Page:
Yes. When you file for termination and adoption or for adoption, you must usually pay a filing fee. The fee varies by county. Contact the district clerk’s office or the statutory county court with jurisdiction over family law cases in the court where you will file the adoption case to learn the fees.
If you don’t have enough money to pay the fees, you can ask a judge to waive the fees by completing and filing a Statement of Inability to Afford Payment of Court Costs. Read this short article to learn more: Court Fees & Fee Waivers.
There are two petitioners:
- The child’s stepparent asking the court for the adoption order, and
- The stepparent’s spouse (the child’s parent whose rights will not be terminated).
Note: Even though the child’s parent that is married to the stepparent already has a parent-child relationship with the child, the law says that the stepparent’s spouse must also join in the adoption case as a petitioner.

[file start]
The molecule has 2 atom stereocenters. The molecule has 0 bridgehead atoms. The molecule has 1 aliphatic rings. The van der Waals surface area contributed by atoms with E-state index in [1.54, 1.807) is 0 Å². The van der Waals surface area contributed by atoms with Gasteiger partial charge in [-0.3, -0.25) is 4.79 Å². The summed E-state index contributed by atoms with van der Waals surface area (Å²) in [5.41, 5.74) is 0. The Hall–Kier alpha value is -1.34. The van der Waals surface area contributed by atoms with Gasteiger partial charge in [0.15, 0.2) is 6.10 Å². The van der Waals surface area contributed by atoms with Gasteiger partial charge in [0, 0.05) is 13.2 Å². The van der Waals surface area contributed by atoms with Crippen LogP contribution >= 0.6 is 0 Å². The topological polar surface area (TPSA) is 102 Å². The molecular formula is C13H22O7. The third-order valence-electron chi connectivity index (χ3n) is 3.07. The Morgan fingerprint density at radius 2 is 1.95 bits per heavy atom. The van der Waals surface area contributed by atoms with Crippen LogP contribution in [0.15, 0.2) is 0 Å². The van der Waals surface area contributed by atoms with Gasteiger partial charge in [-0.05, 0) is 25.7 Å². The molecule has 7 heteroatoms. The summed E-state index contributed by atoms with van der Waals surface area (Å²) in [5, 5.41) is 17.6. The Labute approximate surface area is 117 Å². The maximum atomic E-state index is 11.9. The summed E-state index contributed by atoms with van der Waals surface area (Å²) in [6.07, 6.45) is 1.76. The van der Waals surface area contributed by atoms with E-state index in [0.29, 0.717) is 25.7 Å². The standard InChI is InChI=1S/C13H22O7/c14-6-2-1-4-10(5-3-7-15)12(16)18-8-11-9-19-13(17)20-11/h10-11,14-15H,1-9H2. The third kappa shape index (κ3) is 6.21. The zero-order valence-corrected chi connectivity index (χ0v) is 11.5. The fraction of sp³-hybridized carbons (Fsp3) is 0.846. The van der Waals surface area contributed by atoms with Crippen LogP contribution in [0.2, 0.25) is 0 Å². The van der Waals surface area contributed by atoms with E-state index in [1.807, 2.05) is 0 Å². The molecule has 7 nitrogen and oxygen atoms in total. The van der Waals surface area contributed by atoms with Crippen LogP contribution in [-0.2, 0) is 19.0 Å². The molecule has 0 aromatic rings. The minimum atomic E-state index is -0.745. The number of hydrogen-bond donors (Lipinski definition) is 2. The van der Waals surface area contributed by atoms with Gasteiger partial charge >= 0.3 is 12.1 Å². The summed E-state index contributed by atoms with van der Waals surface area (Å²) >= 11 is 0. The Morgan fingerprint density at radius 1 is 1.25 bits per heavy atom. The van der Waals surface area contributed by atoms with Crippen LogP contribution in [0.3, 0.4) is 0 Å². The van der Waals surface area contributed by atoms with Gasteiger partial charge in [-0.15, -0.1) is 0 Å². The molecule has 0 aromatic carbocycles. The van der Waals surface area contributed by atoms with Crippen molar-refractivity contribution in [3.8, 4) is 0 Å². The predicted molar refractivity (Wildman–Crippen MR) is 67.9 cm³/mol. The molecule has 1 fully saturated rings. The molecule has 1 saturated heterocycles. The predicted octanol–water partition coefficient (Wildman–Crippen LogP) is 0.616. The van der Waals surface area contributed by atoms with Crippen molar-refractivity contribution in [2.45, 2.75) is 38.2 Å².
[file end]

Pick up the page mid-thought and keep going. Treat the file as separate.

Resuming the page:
The child’s other parent (if living) whose parental rights will be terminated, and anyone with a court-ordered relationship with the child.
Note: If the child’s only living parent (other than the stepparent’s spouse) has already had his or rights terminated, then the child’s other parent is not listed as a respondent in the adoption case.
Yes. Stepparent adoptions in Texas require an order terminating parental rights between the child to be adopted and the parent of the child that is not the stepparent’s spouse. The stepparent’s spouse (the child’s other parent) will join as a petitioner in the adoption case and will not have his or her parental rights terminated.